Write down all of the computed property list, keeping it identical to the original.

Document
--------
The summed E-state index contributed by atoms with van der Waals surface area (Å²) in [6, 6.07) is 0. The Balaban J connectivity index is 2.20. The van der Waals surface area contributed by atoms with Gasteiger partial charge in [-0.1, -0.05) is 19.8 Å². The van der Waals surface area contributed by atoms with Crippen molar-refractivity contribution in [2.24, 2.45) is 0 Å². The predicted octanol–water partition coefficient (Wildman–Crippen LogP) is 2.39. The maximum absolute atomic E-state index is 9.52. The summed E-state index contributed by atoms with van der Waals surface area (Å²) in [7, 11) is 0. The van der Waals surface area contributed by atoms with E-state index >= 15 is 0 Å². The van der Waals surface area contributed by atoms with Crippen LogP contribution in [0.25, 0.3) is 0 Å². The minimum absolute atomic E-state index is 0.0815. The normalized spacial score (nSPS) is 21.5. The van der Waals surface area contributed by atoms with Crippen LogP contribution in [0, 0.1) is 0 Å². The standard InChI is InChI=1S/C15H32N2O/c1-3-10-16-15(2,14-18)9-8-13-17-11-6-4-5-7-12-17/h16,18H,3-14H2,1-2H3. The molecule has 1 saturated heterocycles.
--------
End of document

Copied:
The summed E-state index contributed by atoms with van der Waals surface area (Å²) in [6, 6.07) is 0. The Balaban J connectivity index is 2.20. The van der Waals surface area contributed by atoms with Gasteiger partial charge in [-0.1, -0.05) is 19.8 Å². The van der Waals surface area contributed by atoms with Crippen molar-refractivity contribution in [2.24, 2.45) is 0 Å². The predicted octanol–water partition coefficient (Wildman–Crippen LogP) is 2.39. The maximum absolute atomic E-state index is 9.52. The summed E-state index contributed by atoms with van der Waals surface area (Å²) in [7, 11) is 0. The van der Waals surface area contributed by atoms with E-state index >= 15 is 0 Å². The van der Waals surface area contributed by atoms with Crippen LogP contribution in [0.25, 0.3) is 0 Å². The minimum absolute atomic E-state index is 0.0815. The normalized spacial score (nSPS) is 21.5. The van der Waals surface area contributed by atoms with Crippen LogP contribution in [0, 0.1) is 0 Å². The standard InChI is InChI=1S/C15H32N2O/c1-3-10-16-15(2,14-18)9-8-13-17-11-6-4-5-7-12-17/h16,18H,3-14H2,1-2H3. The molecule has 1 saturated heterocycles.